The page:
The presidential hopefuls are courting America’s working moms: They’re talking paid family leave, equal pay, affordable childcare—“common sense” provisions for “work-life balance” that, compared with the rest of the industrialized world, are shamefully overdue for the United States. If only corporate managers were so eager to please. The reality for working women looks less like a campaign ad and more like the legal complaints filed by two Pennsylvania workers last month against the country’s most powerful boss: Walmart.
The first, Victoria Eyler, sued Walmart in a Pennsylvania District Court claiming that the company had violated the federal Family Medical Leave Act (FMLA) by denying her time off to care for her ailing mother, who was suffering from renal failure and coronary heart disease. She had sought unpaid leave, which the FMLA is designed to guarantee for roughly 60 percent of the workforce, to tend to her mother’s needs from fall of 2014 through March 2015. Although the store initially allowed her to take time off, according to the suit, she was pressured to return to work within a few weeks, and was eventually terminated by December.
The other, Rebecca Wolfinger of Shippensburg, claimed Walmart unfairly fired her in 2012 after a dispute over an arduous seven-day work schedule, and retaliated against her by charging her with misconduct involving a side job unrelated to Walmart.
According to Wolfinger, just two weeks before her dismissal, the store manager “required that Ms. Wolfinger work seven days a week, stating to her…that she needs to choose between her career and her kids.” Wolfinger noted that her male peers were not faced with a similar “ultimatum.”
The seven-day schedule imposed on Wolfinger was perhaps a catalyst for other workplace conflicts percolating below the surface. According to the lawsuit, however, Walmart claimed she was terminated over her alleged “refusal to cooperate in an investigation related to the sales of Pampered Chef”—a direct-marketing program she and some coworkers did as a side job. But Wolfinger says the Pampered Chef crackdown was just a vehicle for retaliation, and her friction with management was colored by longstanding tensions surrounding her struggle with “depression, anxiety and panic attacks.” Years earlier Wolfinger clashed with the store manager when he cited her mental-health condition in a performance evaluation, describing them, in condescendingly gendered terms, as “composure issues” and being “weak” at work and not able to control her “emotional issues.”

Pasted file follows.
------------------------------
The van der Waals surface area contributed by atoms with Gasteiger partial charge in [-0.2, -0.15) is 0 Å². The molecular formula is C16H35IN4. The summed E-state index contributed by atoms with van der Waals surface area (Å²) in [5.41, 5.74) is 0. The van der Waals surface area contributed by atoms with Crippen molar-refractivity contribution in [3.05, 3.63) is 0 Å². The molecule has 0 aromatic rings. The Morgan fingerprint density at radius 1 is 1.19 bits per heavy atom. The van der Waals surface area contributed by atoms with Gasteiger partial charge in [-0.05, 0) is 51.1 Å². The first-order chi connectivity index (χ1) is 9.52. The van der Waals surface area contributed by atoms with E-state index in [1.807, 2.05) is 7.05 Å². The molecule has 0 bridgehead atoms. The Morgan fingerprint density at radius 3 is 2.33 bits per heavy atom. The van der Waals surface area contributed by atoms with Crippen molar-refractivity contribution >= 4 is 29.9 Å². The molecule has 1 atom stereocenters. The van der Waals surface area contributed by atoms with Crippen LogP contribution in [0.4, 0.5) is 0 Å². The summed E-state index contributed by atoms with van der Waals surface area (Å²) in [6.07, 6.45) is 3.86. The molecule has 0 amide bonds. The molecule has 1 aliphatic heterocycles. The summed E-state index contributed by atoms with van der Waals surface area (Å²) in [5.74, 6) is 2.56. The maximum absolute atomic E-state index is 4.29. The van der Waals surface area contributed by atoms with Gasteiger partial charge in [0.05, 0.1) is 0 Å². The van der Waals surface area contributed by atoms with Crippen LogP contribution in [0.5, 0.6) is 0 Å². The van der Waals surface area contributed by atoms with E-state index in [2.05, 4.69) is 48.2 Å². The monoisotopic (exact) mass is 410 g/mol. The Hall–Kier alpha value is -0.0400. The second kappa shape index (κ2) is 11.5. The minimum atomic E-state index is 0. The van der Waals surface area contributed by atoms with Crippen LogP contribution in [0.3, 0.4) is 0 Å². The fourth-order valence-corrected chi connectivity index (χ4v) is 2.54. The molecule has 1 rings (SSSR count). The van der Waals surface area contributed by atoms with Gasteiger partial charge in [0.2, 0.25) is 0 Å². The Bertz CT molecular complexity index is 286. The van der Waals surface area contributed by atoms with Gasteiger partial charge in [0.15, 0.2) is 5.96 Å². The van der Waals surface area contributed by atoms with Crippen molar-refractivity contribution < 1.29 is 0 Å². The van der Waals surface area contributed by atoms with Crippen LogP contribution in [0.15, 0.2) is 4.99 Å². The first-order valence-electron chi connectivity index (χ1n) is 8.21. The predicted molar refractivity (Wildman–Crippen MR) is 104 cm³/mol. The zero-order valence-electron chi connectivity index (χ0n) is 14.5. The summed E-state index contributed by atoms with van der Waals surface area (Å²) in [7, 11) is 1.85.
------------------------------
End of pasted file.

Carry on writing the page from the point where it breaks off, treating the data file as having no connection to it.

The subsurface tensions returned to haunt Wolfinger five years later, when she was called into a meeting in February 2012, in which the store manager and HR manager questioned her Pampered Chef activity. According to Wolfinger, the meeting triggered “hyperventilation, racing heart rate, and other symptoms of anxiety and panic attack,” prompting her to “[take] her prescription Xanax in front of her higher ups.” In a follow-up e-mail correspondence with the HR manager, she “referenced her anti-depressant medications.” She was advised that the store manager “would address her questions in a meeting the following day.” Within a few days, she was fired. The management could have engaged Wolfinger proactively, she claims—the suit argues she was entitled to “reasonable accommodations” such as providing a break or rescheduling the meeting. The seemingly arbitrary firing, Wolfinger argues, violated Americans with Disabilities Act protections.